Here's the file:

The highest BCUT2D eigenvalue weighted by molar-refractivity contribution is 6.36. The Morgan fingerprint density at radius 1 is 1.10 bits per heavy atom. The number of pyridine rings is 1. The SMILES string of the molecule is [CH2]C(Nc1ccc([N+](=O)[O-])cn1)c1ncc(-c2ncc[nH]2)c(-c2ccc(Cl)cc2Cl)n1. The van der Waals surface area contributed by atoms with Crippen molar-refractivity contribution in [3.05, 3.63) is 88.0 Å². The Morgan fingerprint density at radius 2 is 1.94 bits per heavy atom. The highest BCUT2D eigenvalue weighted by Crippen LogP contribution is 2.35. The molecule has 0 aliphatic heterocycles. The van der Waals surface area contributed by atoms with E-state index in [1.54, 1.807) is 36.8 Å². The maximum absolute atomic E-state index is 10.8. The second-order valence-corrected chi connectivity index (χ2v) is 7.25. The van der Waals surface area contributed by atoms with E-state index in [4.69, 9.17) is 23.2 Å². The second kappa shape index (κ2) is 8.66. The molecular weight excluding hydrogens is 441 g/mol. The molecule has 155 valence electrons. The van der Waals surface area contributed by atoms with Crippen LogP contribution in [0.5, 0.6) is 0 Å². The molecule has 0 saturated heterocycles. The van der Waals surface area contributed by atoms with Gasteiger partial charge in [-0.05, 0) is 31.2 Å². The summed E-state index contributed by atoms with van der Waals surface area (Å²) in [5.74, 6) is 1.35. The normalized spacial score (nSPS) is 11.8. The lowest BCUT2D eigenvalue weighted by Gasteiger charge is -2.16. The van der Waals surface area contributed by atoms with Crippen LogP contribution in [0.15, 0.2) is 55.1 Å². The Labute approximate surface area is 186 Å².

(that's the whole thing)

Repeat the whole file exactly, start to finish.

The highest BCUT2D eigenvalue weighted by molar-refractivity contribution is 6.36. The Morgan fingerprint density at radius 1 is 1.10 bits per heavy atom. The number of pyridine rings is 1. The SMILES string of the molecule is [CH2]C(Nc1ccc([N+](=O)[O-])cn1)c1ncc(-c2ncc[nH]2)c(-c2ccc(Cl)cc2Cl)n1. The van der Waals surface area contributed by atoms with Crippen molar-refractivity contribution in [3.05, 3.63) is 88.0 Å². The Morgan fingerprint density at radius 2 is 1.94 bits per heavy atom. The highest BCUT2D eigenvalue weighted by Crippen LogP contribution is 2.35. The molecule has 0 aliphatic heterocycles. The van der Waals surface area contributed by atoms with E-state index in [1.54, 1.807) is 36.8 Å². The maximum absolute atomic E-state index is 10.8. The second-order valence-corrected chi connectivity index (χ2v) is 7.25. The van der Waals surface area contributed by atoms with E-state index in [4.69, 9.17) is 23.2 Å². The second kappa shape index (κ2) is 8.66. The molecular weight excluding hydrogens is 441 g/mol. The molecule has 155 valence electrons. The van der Waals surface area contributed by atoms with Crippen LogP contribution in [0.5, 0.6) is 0 Å². The molecule has 0 saturated heterocycles. The van der Waals surface area contributed by atoms with Gasteiger partial charge in [-0.05, 0) is 31.2 Å². The summed E-state index contributed by atoms with van der Waals surface area (Å²) in [5.74, 6) is 1.35. The normalized spacial score (nSPS) is 11.8. The lowest BCUT2D eigenvalue weighted by Gasteiger charge is -2.16. The van der Waals surface area contributed by atoms with Crippen LogP contribution in [0.15, 0.2) is 55.1 Å². The Labute approximate surface area is 186 Å².